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March 14-20, 2007

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'The New Adventures of Jesus: The Second Coming'

Fisher king: 'The New Adventures of Jesus' respun a familiar premise.

The Second Coming

Fantagraphics brings back Frank Stack's seminal underground comic: 'The New Adventures of Jesus'

By Richard von Busack

WELCOME to another edition of Antique Grudgeshow. Here, valuable old grudges—some of them more than 40 years old—are presented to determine their worth. Take a look at this item from 1986. My ex-girlfriend's parents donated it to me, on the date when I saw a landscape painting they owned by Frank Stack.

"He does underground cartoons!" I exclaimed.

Ordinarily, the parents were as nice as they possibly could be to a punk-rock barbarian they might have to call "son-in-law" some day. But this was enough. No, Stack was a fine artist. He wouldn't be interested in funny books.

How much would you say this grudge is worth? Unfortunately, I'm afraid it is absolutely worth bupkus, now that I have the proof in hand that I was right, right, right and they were so, so, so wrong. Fantagraphics' The New Adventures of Jesus—The Second Coming collects Stack's own vintage grudges, originally published for safety's sake under the pseudonym Foolbert Sturgeon.

Stack's association with his fellow cartoonist Gilbert Shelton (The Fabulous Furry Freak Brothers) dated back to their University of Texas days. The similarity between "Shelton" and "Sturgeon" convinced underground comixs fans that the two cartoonists were one and the same. Considering Stack's longtime career as an academic in mid-Missouri, the pseudonym makes perfect sense. People everywhere fume when you draw funny pictures of Jesus but perhaps more so in John Ashcroft's home state.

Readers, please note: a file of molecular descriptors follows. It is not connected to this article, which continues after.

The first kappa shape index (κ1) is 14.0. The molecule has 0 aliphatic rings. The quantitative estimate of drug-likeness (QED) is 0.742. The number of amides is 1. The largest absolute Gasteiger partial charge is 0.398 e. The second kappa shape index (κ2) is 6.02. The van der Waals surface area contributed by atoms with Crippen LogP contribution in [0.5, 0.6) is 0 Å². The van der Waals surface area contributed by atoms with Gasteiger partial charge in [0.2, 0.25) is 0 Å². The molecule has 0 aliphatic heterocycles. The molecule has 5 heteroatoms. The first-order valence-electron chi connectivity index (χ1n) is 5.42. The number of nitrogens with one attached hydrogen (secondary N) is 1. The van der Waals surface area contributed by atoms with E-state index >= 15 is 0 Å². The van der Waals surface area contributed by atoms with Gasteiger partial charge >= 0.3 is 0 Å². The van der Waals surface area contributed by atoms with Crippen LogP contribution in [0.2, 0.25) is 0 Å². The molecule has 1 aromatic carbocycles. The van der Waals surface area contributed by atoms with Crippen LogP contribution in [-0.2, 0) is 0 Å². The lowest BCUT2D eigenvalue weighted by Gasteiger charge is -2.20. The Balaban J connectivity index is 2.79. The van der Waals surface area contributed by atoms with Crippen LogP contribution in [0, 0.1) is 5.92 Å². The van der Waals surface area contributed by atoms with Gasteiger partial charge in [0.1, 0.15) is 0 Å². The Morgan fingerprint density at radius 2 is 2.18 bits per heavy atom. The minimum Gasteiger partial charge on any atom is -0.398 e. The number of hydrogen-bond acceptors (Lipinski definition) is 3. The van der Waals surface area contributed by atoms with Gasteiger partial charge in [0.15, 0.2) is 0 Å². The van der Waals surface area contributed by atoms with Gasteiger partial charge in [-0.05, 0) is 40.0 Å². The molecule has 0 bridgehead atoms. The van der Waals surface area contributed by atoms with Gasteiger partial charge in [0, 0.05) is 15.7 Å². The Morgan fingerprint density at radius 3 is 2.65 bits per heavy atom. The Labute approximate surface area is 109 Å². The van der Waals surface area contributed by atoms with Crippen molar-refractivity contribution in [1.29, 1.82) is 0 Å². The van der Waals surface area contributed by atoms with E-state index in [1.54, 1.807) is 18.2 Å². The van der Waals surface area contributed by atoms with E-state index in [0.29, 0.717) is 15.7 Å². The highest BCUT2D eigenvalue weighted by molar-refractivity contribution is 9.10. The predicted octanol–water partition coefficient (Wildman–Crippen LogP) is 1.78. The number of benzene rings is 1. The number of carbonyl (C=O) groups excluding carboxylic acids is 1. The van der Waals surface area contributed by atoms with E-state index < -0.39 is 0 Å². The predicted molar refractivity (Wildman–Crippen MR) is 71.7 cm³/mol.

It was a popular 1960s fantasy: the idea of Jesus coming back to Earth and facing everything that a longhaired, sandal-wearing peacenik would reap from the police, the U.S. Army and passers-by. The comedian Lenny Bruce may have been one the first to mull the idea over, but the fantasy turns up anywhere from Billy Jack movies to Bob Dylan's "115th Dream."

In his afterward to this collection, Stack says he got the idea of modernizing Jesus by reading "The Grand Inquisitor" sequence in The Brothers Karamazov. Stack's angle on this national countercultural fantasy was to take the self-pity out of it. Under Stack's pen, Jesus was a sometimes misunderstood victim of society but just as often a prankster and an all-powerful avenger. Over the decades that Stack drew him, Jesus was a briskly sketched tangle of lines, or a brooding, crosshatched Rembrandtesque figure, as if drawn by the fine-art draftsmen Stack studied and taught at the University of Missouri. The collection contains Stack's best comic and one of the 10 truly essential moments in the underground comix. Jesus Goes to the Movies (1970) finds the Messiah getting a ticket to the road-show presentation at the Pyramid Theater of The Greatest Story Ever Shown, a CinemaScopic take on the Passion of the Christ.

The clean-cut and heavily muscled John the Baptist (Kirk Douglas, sort of) meets Jesus (John Wayne, maybe) and has a punch-out with him: "That's quite a left, fella." The two new bosom friends "Jee" and "Babs" almost tangle over Mary Magdalene. After they settle their romantic rivalry, they join forces to fight Pontius Pilate.

It is more action-packed than most versions of the Passion play—"He is only one man! Take him!" brays a soldier. Moreover, this Hollywood version has a happy ending, a little matter that only bothers the few soreheads who read the book it was based on.

The other particularly feisty story is a 15-pager taken from 1972 about a faculty party gone out of bounds. Gaseous, suave would-bes and never-weres descend into alcohol-fueled rebellion and orgying before returning to the next-morning's grind. Jesus, as a new junior lecturer, watches the fiasco. Stack notes that the Messiah's inability to distinguish good people from evil people has always been bad for his career. The dialogue hits the ear accurately—the peevish one-upmanship, the childish insults against Shelley and Shakespeare. As the man says, academic squabbles are the most violent because the stakes are so small.

The introductory essay by R. Crumb adds that Stack's illustrations are "intrinsically humorous through and through." That quality is evident in The New Adventures of Jesus: every face in this book has that essentially mirthful quality, both the sinners and the sinned-against.

The New Adventures of Jesus: The Second Coming by Frank Stack; Fantagraphics; 160 pages; $19.95 paper

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